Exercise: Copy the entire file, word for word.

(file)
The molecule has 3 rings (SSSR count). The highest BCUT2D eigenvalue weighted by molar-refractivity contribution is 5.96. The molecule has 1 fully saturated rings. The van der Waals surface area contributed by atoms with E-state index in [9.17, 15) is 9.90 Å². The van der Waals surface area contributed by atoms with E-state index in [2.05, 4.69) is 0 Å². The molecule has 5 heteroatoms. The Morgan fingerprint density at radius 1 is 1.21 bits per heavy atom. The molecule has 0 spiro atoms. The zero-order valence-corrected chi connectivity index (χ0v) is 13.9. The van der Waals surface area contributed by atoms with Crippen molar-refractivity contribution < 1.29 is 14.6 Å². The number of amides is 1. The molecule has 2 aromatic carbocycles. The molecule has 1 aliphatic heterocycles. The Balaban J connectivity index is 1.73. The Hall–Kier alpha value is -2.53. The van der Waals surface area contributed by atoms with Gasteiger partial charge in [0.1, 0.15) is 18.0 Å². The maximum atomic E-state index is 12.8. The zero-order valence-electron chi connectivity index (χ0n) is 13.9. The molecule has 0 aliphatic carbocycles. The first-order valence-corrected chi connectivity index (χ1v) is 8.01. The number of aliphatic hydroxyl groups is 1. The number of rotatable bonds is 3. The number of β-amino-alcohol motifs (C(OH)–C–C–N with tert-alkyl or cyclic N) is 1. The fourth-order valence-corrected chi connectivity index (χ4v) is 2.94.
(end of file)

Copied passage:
The molecule has 3 rings (SSSR count). The highest BCUT2D eigenvalue weighted by molar-refractivity contribution is 5.96. The molecule has 1 fully saturated rings. The van der Waals surface area contributed by atoms with E-state index in [9.17, 15) is 9.90 Å². The van der Waals surface area contributed by atoms with E-state index in [2.05, 4.69) is 0 Å². The molecule has 5 heteroatoms. The Morgan fingerprint density at radius 1 is 1.21 bits per heavy atom. The molecule has 0 spiro atoms. The zero-order valence-corrected chi connectivity index (χ0v) is 13.9. The van der Waals surface area contributed by atoms with Crippen molar-refractivity contribution < 1.29 is 14.6 Å². The number of amides is 1. The molecule has 2 aromatic carbocycles. The molecule has 1 aliphatic heterocycles. The Balaban J connectivity index is 1.73. The Hall–Kier alpha value is -2.53. The van der Waals surface area contributed by atoms with Gasteiger partial charge in [0.1, 0.15) is 18.0 Å². The maximum atomic E-state index is 12.8. The zero-order valence-electron chi connectivity index (χ0n) is 13.9. The molecule has 0 aliphatic carbocycles. The first-order valence-corrected chi connectivity index (χ1v) is 8.01. The number of aliphatic hydroxyl groups is 1. The number of rotatable bonds is 3. The number of β-amino-alcohol motifs (C(OH)–C–C–N with tert-alkyl or cyclic N) is 1. The fourth-order valence-corrected chi connectivity index (χ4v) is 2.94.